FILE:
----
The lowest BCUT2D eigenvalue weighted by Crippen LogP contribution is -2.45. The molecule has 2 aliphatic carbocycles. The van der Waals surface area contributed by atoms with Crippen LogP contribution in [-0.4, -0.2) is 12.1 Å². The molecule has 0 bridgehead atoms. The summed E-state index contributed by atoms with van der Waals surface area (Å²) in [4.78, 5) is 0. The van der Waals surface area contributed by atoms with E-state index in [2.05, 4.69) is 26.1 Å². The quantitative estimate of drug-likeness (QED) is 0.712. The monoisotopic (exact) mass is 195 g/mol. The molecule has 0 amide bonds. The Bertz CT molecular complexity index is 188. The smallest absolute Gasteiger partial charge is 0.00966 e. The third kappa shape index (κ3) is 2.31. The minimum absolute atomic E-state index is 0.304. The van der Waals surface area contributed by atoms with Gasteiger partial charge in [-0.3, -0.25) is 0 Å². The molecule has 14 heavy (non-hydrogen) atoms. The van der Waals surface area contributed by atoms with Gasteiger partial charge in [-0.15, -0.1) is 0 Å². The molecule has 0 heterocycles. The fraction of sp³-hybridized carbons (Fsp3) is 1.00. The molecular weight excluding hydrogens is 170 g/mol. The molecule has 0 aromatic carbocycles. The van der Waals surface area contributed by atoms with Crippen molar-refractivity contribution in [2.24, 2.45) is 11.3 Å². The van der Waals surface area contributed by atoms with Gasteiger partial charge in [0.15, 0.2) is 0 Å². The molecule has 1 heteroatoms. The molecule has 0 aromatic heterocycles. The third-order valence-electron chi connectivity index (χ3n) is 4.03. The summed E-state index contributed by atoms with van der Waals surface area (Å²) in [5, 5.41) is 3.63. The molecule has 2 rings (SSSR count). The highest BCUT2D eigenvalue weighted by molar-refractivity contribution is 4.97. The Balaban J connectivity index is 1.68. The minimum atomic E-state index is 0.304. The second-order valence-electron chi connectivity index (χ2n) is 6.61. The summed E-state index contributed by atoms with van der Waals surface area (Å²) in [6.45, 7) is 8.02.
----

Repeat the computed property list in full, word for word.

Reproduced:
The lowest BCUT2D eigenvalue weighted by Crippen LogP contribution is -2.45. The molecule has 2 aliphatic carbocycles. The van der Waals surface area contributed by atoms with Crippen LogP contribution in [-0.4, -0.2) is 12.1 Å². The molecule has 0 bridgehead atoms. The summed E-state index contributed by atoms with van der Waals surface area (Å²) in [4.78, 5) is 0. The van der Waals surface area contributed by atoms with E-state index in [2.05, 4.69) is 26.1 Å². The quantitative estimate of drug-likeness (QED) is 0.712. The monoisotopic (exact) mass is 195 g/mol. The molecule has 0 amide bonds. The Bertz CT molecular complexity index is 188. The smallest absolute Gasteiger partial charge is 0.00966 e. The third kappa shape index (κ3) is 2.31. The minimum absolute atomic E-state index is 0.304. The van der Waals surface area contributed by atoms with Gasteiger partial charge in [-0.3, -0.25) is 0 Å². The molecule has 14 heavy (non-hydrogen) atoms. The van der Waals surface area contributed by atoms with Gasteiger partial charge in [-0.15, -0.1) is 0 Å². The molecule has 0 heterocycles. The fraction of sp³-hybridized carbons (Fsp3) is 1.00. The molecular weight excluding hydrogens is 170 g/mol. The molecule has 0 aromatic carbocycles. The van der Waals surface area contributed by atoms with Crippen molar-refractivity contribution in [2.24, 2.45) is 11.3 Å². The van der Waals surface area contributed by atoms with Gasteiger partial charge in [0.15, 0.2) is 0 Å². The molecule has 1 heteroatoms. The molecule has 0 aromatic heterocycles. The third-order valence-electron chi connectivity index (χ3n) is 4.03. The summed E-state index contributed by atoms with van der Waals surface area (Å²) in [5, 5.41) is 3.63. The molecule has 2 rings (SSSR count). The highest BCUT2D eigenvalue weighted by molar-refractivity contribution is 4.97. The Balaban J connectivity index is 1.68. The minimum atomic E-state index is 0.304. The second-order valence-electron chi connectivity index (χ2n) is 6.61. The summed E-state index contributed by atoms with van der Waals surface area (Å²) in [6.45, 7) is 8.02.